Non-cancelable. To avoid the possibility of losing your coverage just when you need it most, choose a policy that's non-cancelable and guaranteed renewable to age 65 with premiums also guaranteed until age 65. With group or association group coverage, you run the risk of being dropped and left unprotected at a time in your life when, due to your age or a change in your health, it would be very difficult to qualify for coverage from another provider.
Conditionally renewable for life. Although premiums may increase after age 65, your policy should be guaranteed renewable for life, as long as you work full time.
"Own Occupation". Own occupation coverage defines "totally disabled" and therefore eligible for benefits as "being unable to perform the material and substantial duties of your own occupation even if you are working in a different occupation." As a highly skilled professional, who has invested so much in education and training, you want to make sure you have genuine own occupation coverage, so that even if you teach, for example, in your field, but cannot practice law you will still be eligible for benefits. Group coverage is rarely true own occupation coverage.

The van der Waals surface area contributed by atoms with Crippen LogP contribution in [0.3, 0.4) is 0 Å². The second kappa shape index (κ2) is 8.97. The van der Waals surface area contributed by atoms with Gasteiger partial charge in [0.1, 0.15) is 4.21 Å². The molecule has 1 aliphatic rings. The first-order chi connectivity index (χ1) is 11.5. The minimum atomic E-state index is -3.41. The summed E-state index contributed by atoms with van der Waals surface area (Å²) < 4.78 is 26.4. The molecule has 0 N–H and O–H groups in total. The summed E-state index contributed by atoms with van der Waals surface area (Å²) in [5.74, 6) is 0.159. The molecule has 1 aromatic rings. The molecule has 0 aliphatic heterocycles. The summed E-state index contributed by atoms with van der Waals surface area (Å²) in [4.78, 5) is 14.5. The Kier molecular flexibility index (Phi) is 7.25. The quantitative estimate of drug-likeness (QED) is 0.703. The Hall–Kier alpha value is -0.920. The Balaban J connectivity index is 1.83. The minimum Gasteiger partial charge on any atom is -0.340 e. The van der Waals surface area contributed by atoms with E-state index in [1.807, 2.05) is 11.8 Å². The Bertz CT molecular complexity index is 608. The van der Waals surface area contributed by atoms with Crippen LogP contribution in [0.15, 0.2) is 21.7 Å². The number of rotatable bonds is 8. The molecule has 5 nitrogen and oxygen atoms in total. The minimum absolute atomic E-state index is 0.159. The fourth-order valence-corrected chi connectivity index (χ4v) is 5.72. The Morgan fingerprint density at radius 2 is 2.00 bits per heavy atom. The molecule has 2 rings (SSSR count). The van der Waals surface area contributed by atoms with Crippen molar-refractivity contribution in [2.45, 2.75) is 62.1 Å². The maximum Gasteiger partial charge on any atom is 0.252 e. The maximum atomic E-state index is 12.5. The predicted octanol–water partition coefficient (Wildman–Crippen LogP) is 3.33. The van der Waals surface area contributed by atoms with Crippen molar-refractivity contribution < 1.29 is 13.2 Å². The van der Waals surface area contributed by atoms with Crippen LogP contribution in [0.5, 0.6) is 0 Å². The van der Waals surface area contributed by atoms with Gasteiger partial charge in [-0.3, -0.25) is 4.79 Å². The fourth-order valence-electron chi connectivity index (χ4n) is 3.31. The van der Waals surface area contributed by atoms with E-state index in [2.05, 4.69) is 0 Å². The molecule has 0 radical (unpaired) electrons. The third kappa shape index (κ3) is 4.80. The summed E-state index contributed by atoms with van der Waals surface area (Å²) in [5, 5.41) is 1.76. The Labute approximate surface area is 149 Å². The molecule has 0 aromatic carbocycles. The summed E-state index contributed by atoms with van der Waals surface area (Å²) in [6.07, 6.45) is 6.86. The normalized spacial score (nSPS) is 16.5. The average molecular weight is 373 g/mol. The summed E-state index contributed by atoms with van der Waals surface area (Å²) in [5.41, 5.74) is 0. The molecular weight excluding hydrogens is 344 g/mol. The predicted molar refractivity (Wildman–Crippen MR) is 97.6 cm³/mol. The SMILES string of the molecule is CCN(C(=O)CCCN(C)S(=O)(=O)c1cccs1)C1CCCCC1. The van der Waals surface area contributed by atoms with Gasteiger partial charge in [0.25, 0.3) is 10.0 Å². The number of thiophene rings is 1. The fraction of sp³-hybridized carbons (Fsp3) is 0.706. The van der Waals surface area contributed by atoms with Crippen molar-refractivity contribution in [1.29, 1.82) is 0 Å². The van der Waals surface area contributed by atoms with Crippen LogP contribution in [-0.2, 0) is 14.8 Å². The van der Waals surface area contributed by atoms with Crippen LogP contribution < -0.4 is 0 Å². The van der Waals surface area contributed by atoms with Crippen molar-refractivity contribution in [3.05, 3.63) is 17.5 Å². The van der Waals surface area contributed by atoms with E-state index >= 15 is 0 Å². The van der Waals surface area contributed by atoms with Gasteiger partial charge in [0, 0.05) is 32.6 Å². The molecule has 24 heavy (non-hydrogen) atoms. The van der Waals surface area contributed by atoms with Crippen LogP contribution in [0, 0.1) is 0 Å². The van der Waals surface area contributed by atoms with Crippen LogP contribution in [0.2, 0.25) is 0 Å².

Residual disability coverage. Through a rider, a good individual disability plan can provide you with protection against the income loss you may suffer as a result of partial (residual) disability - even if you have never suffered a period of total disability. This kind of residual coverage is not available with most group plans.
A choice of "Riders". Riders offer optional additional coverage such as annual Future Increase Options, and Cost of Living Adjustments, or "COLA".
Insurance companies are notorious to dispute many claims - including legitimate claims. I saw an example of why provisions are important when a potential customer contacted me about group coverage he had through a national association and wanted to replace it because his company had refused to pay his claim. This lawyer had a severe allergic reaction to an anti-inflammatory drug and had missed some time away from his practice.